"In 1999 Todd Haynes went into a creative funk after Velvet Goldmine. He’d spent six months living in London making a beautiful, difficult, risky film about glam rock only to come back and find out nobody cared about it nearly as much as we did. Not Miramax, who halfheartedly distributed it, not the critics, who called it “overambitious” and “maddening,” and not audiences. We spent $9 million—then the biggest budget in Killer’s history—on huge sets in Brixton, Ewan McGregor’s paycheck, and about five hundred pairs of platform shoes. Velvet Goldmine made $1.5 million. That’s not great math. So in the fall of 1998, Todd returned to his apartment in Williamsburg, where everybody is twenty-six and always will be. His landlord was about to kick him out. And he sank into a depression. Here he was, staring forty in the face, not where he wanted to be emotionally, and he thought, This is my life? So he moved to a Craftsman bungalow in Portland, where his sister lives, and Todd started to grow younger. Really. There’s an element of living in New York that’s about measuring up against your peers. Todd didn’t even have an agent; he didn’t want one. Competitiveness is not in Todd’s makeup. He’d rather sit around with his friends and read Foucault. In Portland, that’s exactly what he did. I miss him, but he’s so much happier there."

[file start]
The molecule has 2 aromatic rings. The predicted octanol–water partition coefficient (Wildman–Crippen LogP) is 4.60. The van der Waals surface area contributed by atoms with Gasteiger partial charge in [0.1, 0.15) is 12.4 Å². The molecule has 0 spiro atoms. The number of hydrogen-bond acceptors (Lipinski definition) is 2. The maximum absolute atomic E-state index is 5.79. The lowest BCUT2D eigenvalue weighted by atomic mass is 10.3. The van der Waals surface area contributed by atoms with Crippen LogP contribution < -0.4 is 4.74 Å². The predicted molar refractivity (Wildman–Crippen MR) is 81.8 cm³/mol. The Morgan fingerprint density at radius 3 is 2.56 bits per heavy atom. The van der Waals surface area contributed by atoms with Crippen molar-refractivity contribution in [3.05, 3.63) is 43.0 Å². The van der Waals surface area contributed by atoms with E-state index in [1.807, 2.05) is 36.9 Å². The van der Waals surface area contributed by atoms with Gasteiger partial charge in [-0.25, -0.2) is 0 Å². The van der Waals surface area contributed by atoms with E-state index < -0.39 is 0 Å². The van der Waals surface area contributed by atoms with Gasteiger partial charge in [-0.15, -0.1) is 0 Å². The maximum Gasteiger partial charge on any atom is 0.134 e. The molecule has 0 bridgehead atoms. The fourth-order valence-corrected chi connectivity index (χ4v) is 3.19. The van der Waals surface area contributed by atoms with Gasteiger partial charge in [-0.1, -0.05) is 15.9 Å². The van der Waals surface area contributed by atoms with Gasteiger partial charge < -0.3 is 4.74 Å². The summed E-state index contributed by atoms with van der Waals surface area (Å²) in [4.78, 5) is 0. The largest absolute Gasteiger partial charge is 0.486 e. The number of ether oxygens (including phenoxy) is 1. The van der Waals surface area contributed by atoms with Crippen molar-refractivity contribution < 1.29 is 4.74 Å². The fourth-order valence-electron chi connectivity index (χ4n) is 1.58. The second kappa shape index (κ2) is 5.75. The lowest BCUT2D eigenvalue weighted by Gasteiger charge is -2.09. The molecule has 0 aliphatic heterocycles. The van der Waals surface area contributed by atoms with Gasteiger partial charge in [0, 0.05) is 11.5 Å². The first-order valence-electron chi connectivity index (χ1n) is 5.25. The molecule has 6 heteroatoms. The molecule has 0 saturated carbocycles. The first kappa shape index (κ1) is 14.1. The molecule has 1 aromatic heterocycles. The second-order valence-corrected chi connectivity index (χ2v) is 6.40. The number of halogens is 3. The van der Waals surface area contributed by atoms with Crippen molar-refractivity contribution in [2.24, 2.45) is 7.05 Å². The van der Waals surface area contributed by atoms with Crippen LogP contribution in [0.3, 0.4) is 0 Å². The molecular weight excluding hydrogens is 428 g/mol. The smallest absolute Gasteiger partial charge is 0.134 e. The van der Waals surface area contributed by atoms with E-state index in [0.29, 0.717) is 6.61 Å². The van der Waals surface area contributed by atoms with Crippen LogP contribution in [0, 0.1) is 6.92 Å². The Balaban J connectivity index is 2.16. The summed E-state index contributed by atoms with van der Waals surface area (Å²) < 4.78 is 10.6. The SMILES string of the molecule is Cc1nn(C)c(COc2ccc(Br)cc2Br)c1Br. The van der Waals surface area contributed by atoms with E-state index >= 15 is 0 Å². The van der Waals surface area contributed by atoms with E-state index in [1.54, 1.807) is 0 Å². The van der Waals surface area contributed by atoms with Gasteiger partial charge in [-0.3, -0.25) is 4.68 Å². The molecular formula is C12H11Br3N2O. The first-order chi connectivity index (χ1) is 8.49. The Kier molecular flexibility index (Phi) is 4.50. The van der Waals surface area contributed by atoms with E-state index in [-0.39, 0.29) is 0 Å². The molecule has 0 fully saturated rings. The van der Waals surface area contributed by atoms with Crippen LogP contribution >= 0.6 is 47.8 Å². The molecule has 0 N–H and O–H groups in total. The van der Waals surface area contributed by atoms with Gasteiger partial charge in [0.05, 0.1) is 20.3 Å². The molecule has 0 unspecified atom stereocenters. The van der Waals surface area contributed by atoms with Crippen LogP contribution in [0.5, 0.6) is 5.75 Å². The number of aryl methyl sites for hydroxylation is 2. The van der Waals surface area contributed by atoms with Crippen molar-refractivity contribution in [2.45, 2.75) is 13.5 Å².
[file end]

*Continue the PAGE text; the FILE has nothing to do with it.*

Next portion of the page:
-Christine Vachon. "A Killer Life: How an Independent Film Producer Survives Deals and Disasters in Hollywood and Beyond." The producer behind many great American independent films such as Mary Harron's "I Shot Andy Warhol", most of Todd Haynes' work ("Far From Heaven", "I'm Not There", "Velvet Goldmine"), "Hedwig and the Angry Inch", and Todd Solodnz's "Happiness".